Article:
definition? To answer this, regard must be had to the nature of a corporation and the significance. If thereafter the company finds itself in funds beyond current needs, it may
stockholder's relation to it. We refer, of course, to a corporation such as the one in the declare dividends out of such surplus or undivided profits; otherwise it may go on for
case at bar, organized for profit, and having a capital stock divided into shares to which years conducting a successful business, but requiring more and more working capital
a nominal or par value is attributed. because of the extension of its operations, and therefore unable to declare dividends
Certainly the interest of the stockholder is a capital interest, and his certificates of stock approximating the amount of its profits. Thus, the surplus may increase until it equals or
are but the evidence of it. They state the number of shares to which he is entitled and even exceeds the par value of the outstanding capital stock. This may be adjusted upon
indicate their par value and how the stock may be transferred. They show that he or his the books in the mode adopted in the case at bar -- by declaring a "stock dividend."
assignors, immediate or remote, have contributed capital to the enterprise, that he is This, however, is no more than a book adjustment, in essence -- not a dividend, but
entitled to a corresponding interest proportionate to the whole, entitled to have the rather the opposite; no part of the assets of the company is separated from the common
property and business of the company devoted during the corporate existence to fund, nothing distributed except paper certificates that evidence an antecedent increase
attainment of the common objects, entitled to vote at stockholders' meetings, to receive in the value of the stockholder's capital interest resulting from an accumulation of profits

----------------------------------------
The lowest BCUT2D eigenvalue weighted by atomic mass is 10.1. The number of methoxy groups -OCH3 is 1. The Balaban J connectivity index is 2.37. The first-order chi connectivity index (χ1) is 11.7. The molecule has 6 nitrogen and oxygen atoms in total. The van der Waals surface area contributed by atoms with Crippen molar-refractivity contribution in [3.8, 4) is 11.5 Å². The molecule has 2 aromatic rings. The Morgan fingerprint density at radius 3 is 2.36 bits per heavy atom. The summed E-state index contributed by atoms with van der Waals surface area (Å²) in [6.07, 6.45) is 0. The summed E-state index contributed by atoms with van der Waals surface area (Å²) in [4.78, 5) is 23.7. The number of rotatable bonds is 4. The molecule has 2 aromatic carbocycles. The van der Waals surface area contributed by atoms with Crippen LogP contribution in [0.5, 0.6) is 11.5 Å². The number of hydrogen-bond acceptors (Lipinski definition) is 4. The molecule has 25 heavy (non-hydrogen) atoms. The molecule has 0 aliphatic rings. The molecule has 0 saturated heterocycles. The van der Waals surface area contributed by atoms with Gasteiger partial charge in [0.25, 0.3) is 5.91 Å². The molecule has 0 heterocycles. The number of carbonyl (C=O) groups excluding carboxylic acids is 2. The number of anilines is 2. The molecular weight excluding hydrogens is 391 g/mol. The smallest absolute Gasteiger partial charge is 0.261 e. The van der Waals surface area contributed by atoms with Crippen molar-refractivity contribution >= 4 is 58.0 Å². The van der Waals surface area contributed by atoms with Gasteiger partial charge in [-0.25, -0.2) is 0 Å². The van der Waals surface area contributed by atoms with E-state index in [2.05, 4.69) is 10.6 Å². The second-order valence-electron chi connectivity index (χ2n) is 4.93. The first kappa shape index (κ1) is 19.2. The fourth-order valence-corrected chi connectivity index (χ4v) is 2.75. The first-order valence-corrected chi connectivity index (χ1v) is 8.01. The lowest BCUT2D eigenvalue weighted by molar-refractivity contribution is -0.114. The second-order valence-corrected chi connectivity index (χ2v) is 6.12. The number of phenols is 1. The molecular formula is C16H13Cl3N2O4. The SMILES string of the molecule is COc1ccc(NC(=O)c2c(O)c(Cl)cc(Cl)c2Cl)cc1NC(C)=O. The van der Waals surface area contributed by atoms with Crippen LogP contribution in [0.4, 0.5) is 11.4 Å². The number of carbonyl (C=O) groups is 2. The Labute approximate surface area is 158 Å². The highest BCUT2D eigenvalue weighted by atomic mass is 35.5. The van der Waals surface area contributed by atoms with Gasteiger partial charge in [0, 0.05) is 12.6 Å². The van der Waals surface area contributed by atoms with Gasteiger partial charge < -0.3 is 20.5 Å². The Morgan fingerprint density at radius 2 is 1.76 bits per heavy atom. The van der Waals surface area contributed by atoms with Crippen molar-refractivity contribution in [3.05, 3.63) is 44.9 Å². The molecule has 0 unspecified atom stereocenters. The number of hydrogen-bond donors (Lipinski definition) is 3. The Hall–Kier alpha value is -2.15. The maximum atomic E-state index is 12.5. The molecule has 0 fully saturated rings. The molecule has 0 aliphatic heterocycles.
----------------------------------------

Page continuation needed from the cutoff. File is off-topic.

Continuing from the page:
dividends out of the corporation's profits if and when declared, and, in the event of by the company, but profits so far absorbed in the business as to render it impracticable
liquidation, to receive a proportionate share of the net assets, if any, remaining after to separate them for withdrawal and distribution. In order to make the adjustment, a
paying creditors. Short of liquidation, or until dividend declared, he has no right to charge is made against surplus account with corresponding credit to capital stock
withdraw any part of either capital or profits from the common enterprise; on the account, equal to the proposed "dividend;" the new stock is issued against this and the
contrary, his interest pertains not to any part, divisible or indivisible, but to the entire certificates delivered to the existing stockholders in proportion to their previous
assets, business, and affairs of the company. Nor is it the interest of an owner in the holdings. This, however, is merely bookkeeping that does not affect the aggregate
assets themselves, since the corporation has full title, legal and equitable, to the whole. assets of the corporation or its outstanding liabilities; it affects only the form, not the